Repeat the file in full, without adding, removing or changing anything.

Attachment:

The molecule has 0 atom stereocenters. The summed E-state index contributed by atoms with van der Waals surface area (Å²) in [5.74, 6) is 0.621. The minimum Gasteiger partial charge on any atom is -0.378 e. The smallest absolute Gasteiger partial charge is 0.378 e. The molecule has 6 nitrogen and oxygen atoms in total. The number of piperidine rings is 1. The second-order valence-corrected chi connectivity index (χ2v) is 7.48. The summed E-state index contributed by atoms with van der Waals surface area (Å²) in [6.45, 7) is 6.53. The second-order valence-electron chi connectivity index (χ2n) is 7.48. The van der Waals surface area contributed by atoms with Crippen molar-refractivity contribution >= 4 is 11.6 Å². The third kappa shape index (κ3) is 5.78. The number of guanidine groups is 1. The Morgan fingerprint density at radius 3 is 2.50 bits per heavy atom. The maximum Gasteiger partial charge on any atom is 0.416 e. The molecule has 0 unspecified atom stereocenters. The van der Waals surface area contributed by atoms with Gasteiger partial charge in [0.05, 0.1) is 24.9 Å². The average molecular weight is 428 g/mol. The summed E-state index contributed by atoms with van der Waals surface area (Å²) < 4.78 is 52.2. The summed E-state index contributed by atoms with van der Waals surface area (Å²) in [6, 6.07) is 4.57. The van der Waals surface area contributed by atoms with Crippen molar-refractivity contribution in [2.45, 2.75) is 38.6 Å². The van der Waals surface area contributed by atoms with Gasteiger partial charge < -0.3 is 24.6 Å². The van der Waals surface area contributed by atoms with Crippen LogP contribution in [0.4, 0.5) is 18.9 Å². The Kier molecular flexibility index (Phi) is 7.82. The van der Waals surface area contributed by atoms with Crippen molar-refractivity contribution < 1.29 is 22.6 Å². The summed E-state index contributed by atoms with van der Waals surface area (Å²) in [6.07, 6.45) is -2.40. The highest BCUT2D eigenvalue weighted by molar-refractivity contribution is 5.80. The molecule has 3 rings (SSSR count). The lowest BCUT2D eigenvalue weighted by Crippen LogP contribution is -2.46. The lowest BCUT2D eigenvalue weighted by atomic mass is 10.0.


The molecule has 0 atom stereocenters. The summed E-state index contributed by atoms with van der Waals surface area (Å²) in [5.74, 6) is 0.621. The minimum Gasteiger partial charge on any atom is -0.378 e. The smallest absolute Gasteiger partial charge is 0.378 e. The molecule has 6 nitrogen and oxygen atoms in total. The number of piperidine rings is 1. The second-order valence-corrected chi connectivity index (χ2v) is 7.48. The summed E-state index contributed by atoms with van der Waals surface area (Å²) in [6.45, 7) is 6.53. The second-order valence-electron chi connectivity index (χ2n) is 7.48. The van der Waals surface area contributed by atoms with Crippen molar-refractivity contribution >= 4 is 11.6 Å². The third kappa shape index (κ3) is 5.78. The number of guanidine groups is 1. The Morgan fingerprint density at radius 3 is 2.50 bits per heavy atom. The maximum Gasteiger partial charge on any atom is 0.416 e. The molecule has 0 unspecified atom stereocenters. The van der Waals surface area contributed by atoms with Gasteiger partial charge in [0.05, 0.1) is 24.9 Å². The average molecular weight is 428 g/mol. The summed E-state index contributed by atoms with van der Waals surface area (Å²) < 4.78 is 52.2. The summed E-state index contributed by atoms with van der Waals surface area (Å²) in [6, 6.07) is 4.57. The van der Waals surface area contributed by atoms with Crippen molar-refractivity contribution in [2.45, 2.75) is 38.6 Å². The van der Waals surface area contributed by atoms with Gasteiger partial charge < -0.3 is 24.6 Å². The van der Waals surface area contributed by atoms with Crippen LogP contribution in [0.4, 0.5) is 18.9 Å². The Kier molecular flexibility index (Phi) is 7.82. The van der Waals surface area contributed by atoms with Crippen molar-refractivity contribution < 1.29 is 22.6 Å². The summed E-state index contributed by atoms with van der Waals surface area (Å²) in [6.07, 6.45) is -2.40. The highest BCUT2D eigenvalue weighted by molar-refractivity contribution is 5.80. The molecule has 3 rings (SSSR count). The lowest BCUT2D eigenvalue weighted by Crippen LogP contribution is -2.46. The lowest BCUT2D eigenvalue weighted by atomic mass is 10.0.